41. Louviere, J. J., Street, D., Burgess, L., Wasi, N., Islam, T., & Marley, A. A. J. (2008). Modeling the choices of individual decision-makers by combining efficient choice experiment designs with extra preference information. Journal of Choice Modelling, 1, 128–164.  https://doi.org/10.1016/S1755-5345(13)70025-3.CrossRefGoogle Scholar
  42. Lusk, J. L., & Norwood, F. B. (2005). Effect of experimental design on choice-based conjoint valuation estimates. American Journal of Agricultural Economics, 87, 771–785.CrossRefGoogle Scholar
  43. Maddala, G. S. (2008). Limited-dependent and qualitative variables in econometrics. Econometric society monographs (3rd ed.). Cambridge: Cambridge University Press.Google Scholar
  44. Mai, R. (2011). Der Herkunftslandeffekt: Eine kritische Würdigung des State of the Art. Journal Betriebswirtsch, 61, 91–121.  https://doi.org/10.1007/s11301-011-0075-0.CrossRefGoogle Scholar
  45. Mühlbacher, A. C., Zweifel, P., Kaczynski, A., & Johnson, F. R. (2016). Experimental measurement of preferences in health care using best-worst scaling (BWS): Theoretical and statistical issues. Health Economics Review, 6, 5.  https://doi.org/10.1186/s13561-015-0077-z.CrossRefGoogle Scholar
  46. Musa, G., Doshi, D., Wong, K. M., & Thirumoorthy, T. (2012). How satisfied are inbound medical tourists in Malaysia?: A study on private hospitals in Kuala Lumpur. Journal of Travel & Tourism Marketing, 29, 629–646.  https://doi.org/10.1080/10548408.2012.720150.CrossRefGoogle Scholar
  47. NaRanong, A., & NaRanong, V. (2011). The effects of medical tourism: Thailand’s experience. Bulletin of the World Health Organization, 89, 336–344.  https://doi.org/10.2471/BLT.09.072249.CrossRefGoogle Scholar
  48. Noree, T., Hanefeld, J., & Smith, R. (2014). UK medical tourists in Thailand: They are not who you think they are. Global Health, 10, 29.  https://doi.org/10.1186/1744-8603-10-29.CrossRefGoogle Scholar
  49. Pinnell, J. (2005). Comment on Huber: Practical suggestions for CBC studies (Research Paper Series). Sawtooth Software.Google Scholar
  50. Pollard, K. (2012). The medical tourism survey 2012. London: Intuition Communication Ltd.Google Scholar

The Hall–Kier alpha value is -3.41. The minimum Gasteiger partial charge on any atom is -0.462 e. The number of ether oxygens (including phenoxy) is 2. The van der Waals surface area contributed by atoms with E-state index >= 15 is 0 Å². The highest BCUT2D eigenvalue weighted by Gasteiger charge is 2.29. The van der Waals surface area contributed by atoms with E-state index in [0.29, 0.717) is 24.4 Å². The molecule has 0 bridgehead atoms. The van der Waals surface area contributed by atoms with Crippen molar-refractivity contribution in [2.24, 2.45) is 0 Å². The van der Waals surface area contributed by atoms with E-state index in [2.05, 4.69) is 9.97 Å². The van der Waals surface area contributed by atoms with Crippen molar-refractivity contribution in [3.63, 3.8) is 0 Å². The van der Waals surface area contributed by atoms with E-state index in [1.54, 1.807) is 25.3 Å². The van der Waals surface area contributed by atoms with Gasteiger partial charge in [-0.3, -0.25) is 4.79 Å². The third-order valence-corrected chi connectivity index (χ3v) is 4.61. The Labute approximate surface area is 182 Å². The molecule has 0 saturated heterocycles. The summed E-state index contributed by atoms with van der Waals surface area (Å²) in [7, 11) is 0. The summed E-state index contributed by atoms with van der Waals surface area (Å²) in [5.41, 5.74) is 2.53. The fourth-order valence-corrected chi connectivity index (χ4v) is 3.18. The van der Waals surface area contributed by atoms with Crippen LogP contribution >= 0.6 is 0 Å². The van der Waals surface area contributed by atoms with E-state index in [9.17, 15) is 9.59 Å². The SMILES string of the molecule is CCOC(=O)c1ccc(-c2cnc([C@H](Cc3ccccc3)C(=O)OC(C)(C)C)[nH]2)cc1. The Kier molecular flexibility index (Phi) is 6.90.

51. Pollard, K. (2013). Medical tourism climate survey 2013. London: Intuition Communication Ltd.Google Scholar
  52. Revelt, D., & Train, K. (2000). Customer-specific taste parameters and mixed logit: Households’ choice of electricity supplier (Economics Working Papers). Berkeley, CA: University of California.Google Scholar
  53. Rose, J. M., Hess, S., Bliemer, M. C. J., & Daly, A. (2009). The impact of varying the number of repeated choice observations on the mixed multinomial logit model. Noordwijkerhout: European Transport Conference.Google Scholar
  54. Rose, J. M., Hess, S., & Collins, A. T. (2013). What if my model assumptions are wrong? The impact of non-standard behaviour on choice model estimation. Journal of Transport Economics and Policy, 47, 245–263.Google Scholar
  55. Ryan, M., & Gerard, K. (2003). Using discrete choice experiments to value health care programmes: Current practice and future research reflections. Applied Health Economics and Health Policy, 2, 55–64.Google Scholar
  56. Shobokshi, ObAM. (2014). Vortrag im Rahmen der Tagung “Gesundheitstourismus”. Gesundheitstourismus, Klinikum Stuttgart, GermanyGoogle Scholar
  57. Siebertz, K., van Bebber, D., & Hochkirchen, T. (2010). Statistische Versuchsplanung: Design of experiments (DOE), VDI-Buch (1st ed.). Heidelberg: Springer.CrossRefGoogle Scholar
  58. Sonnier, G., Ainslie, A., & Otter, T. (2007). Heterogeneity distributions of willingness-to-pay in choice models. Quantitative Marketing and Economics, 5, 313–331.  https://doi.org/10.1007/s11129-007-9024-6.CrossRefGoogle Scholar
  59. Swait, J., & Adamowicz, W. (2001). The influence of task complexity on consumer choice: A latent class model of decision strategy switching. Journal of Consumer Research, 28, 135–148.  https://doi.org/10.1086/321952.CrossRefGoogle Scholar
  60. Train, K. (2009). Discrete choice methods with simulation. Cambridge: Cambridge University Press.CrossRefGoogle Scholar
  61. Train, K., & Weeks, M. (2005). Discrete choice models in preference space and willingness-to-pay space. In R. Scarpa & A. Alberini (Eds.), Applications of simulation methods in environmental and resource economics (Vol. 6, pp. 1–16). Berlin: Springer-Verlag.CrossRefGoogle Scholar
  62. Winkelmann, R., & Boes, S. (2009). Analysis of microdata (2nd ed.). Berlin: Springer.Google Scholar

Copyright information

© Springer Nature Switzerland AG 2018

Authors and Affiliations

  • Klaus Schmerler
    • 1
  1. 1.Martin Luther University Halle-WittenbergHalle (Saale)Germany

Personalised recommendations